How low can offshore wind go?
The cost of building offshore wind farms, and other renewable energy infrastructure, is dropping all the time. But how does it compete with other forms of generation?
Lower prices than nuclear
Last month, the Crown Estate took a dive into the murky waters then surrounding the Hinkley Point C debate, highlighting that offshore wind farms can be constructed at lower cost than the nuclear project.
An unpublished report by the Energy Department also forecast utility scale onshore wind and solar costs to be £50-£75 per megawatt hour (MWh) by 2025. Conversely, new nuclear energy is expected to cost anywhere from £85 to £125 per MWh.
Regardless, Hinkley has received the green light — just as offshore wind hits a new record low price outside of the UK.
Vattenfall raises the bar (by lowering costs)
Sweden’s Vattenfall power company announced this week that it was the winner of the Danish Onshore Wind Tender for two offshore wind projects in the Danish North Sea. The contracts will see the wind farms built at a record-low cost of £51 (€60) per MWh.
The previous record was held by another Scandinavian company, Denmark’s DONG Energy, which won a contract for a Dutch project in July with costs at €72.70 per MWh. The Vattenfall projects will be built off the west coast of Jutland and will have a combined capacity of 350MW.
“With our bid for DNS we have demonstrated that we are able to reduce the costs of offshore wind faster than had been expected, only a few years ago,” said Gunnar Groebler, Head of Vattenfall Wind.
“This again proves that renewable energy is going to be competitive and Denmark and Vattenfall is in the lead when it comes to renewable energy. We contribute to this growth and we will continue to do so for the next few decades.”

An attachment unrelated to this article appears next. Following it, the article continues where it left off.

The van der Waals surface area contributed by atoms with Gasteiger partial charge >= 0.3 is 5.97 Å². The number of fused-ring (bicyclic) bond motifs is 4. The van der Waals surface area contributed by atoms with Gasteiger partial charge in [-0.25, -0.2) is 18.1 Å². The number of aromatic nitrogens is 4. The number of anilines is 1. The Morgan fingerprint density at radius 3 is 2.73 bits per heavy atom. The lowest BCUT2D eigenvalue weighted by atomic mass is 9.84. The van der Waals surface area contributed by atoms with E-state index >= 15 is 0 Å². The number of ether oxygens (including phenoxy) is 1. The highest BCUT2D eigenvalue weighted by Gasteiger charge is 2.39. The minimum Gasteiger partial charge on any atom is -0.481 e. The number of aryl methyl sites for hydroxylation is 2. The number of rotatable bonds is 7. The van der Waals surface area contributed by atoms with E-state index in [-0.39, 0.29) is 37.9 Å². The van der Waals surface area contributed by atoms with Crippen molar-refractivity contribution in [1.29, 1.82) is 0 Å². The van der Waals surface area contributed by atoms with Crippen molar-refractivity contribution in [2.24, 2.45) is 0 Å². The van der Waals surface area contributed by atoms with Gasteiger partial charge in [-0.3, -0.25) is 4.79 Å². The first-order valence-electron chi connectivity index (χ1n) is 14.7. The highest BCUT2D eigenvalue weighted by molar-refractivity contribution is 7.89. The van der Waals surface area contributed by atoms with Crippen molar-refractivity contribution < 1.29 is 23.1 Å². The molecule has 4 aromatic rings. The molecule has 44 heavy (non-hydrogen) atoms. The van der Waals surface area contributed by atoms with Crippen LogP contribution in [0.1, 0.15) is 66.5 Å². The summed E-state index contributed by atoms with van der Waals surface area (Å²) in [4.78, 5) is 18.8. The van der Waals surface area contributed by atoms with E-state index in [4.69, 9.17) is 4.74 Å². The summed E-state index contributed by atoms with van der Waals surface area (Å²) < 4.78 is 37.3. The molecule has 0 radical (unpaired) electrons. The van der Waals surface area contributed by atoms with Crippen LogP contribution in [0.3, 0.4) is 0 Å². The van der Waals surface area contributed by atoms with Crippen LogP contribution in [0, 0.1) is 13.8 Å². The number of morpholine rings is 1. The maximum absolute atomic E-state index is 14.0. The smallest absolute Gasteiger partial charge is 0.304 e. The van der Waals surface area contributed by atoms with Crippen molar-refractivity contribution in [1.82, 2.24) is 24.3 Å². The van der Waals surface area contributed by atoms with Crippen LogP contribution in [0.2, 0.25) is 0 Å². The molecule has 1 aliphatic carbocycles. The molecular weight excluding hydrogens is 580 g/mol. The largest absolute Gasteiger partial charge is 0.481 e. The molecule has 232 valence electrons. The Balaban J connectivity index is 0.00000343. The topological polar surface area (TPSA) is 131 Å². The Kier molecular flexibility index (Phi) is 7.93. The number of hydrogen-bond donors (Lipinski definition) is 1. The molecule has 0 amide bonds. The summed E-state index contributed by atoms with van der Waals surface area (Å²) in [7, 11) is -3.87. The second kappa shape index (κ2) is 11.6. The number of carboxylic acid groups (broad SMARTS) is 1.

Drax advances biomass strategy with Pinnacle acquisition
The Group’s enlarged supply chain will have access to 4.9 million tonnes of operational capacity from 2022. Of this total, 2.9 million tonnes are available for Drax’s self-supply requirements in 2022, which will rise to 3.4 million tonnes in 2027.
The £424 million acquisition of the Canadian biomass pellet producer supports Drax' ambition to be carbon negative by 2030, using bioenergy with carbon capture and storage (BECCS) and will make a "significant contribution" in the UK cutting emissions by 78% by 2035 (click here).
This summer Drax will undertake maintenance on its CfD(2) biomass unit, including a high-pressure turbine upgrade to reduce maintenance costs and improve thermal efficiency, contributing to lower generation costs for Drax Power Station.
In March, Drax secured Capacity Market agreements for its hydro and pumped storage assets worth around £10 million for delivery October 2024-September 2025.
The limitations on BECCS are not technology but supply, with every gigatonne of CO2 stored per year requiring approximately 30-40 million hectares of BECCS feedstock, according to the Global CCS Institute. Nonetheless, BECCS should be seen as an essential complement to the required, wide-scale deployment of CCS to meet climate change targets, it concludes.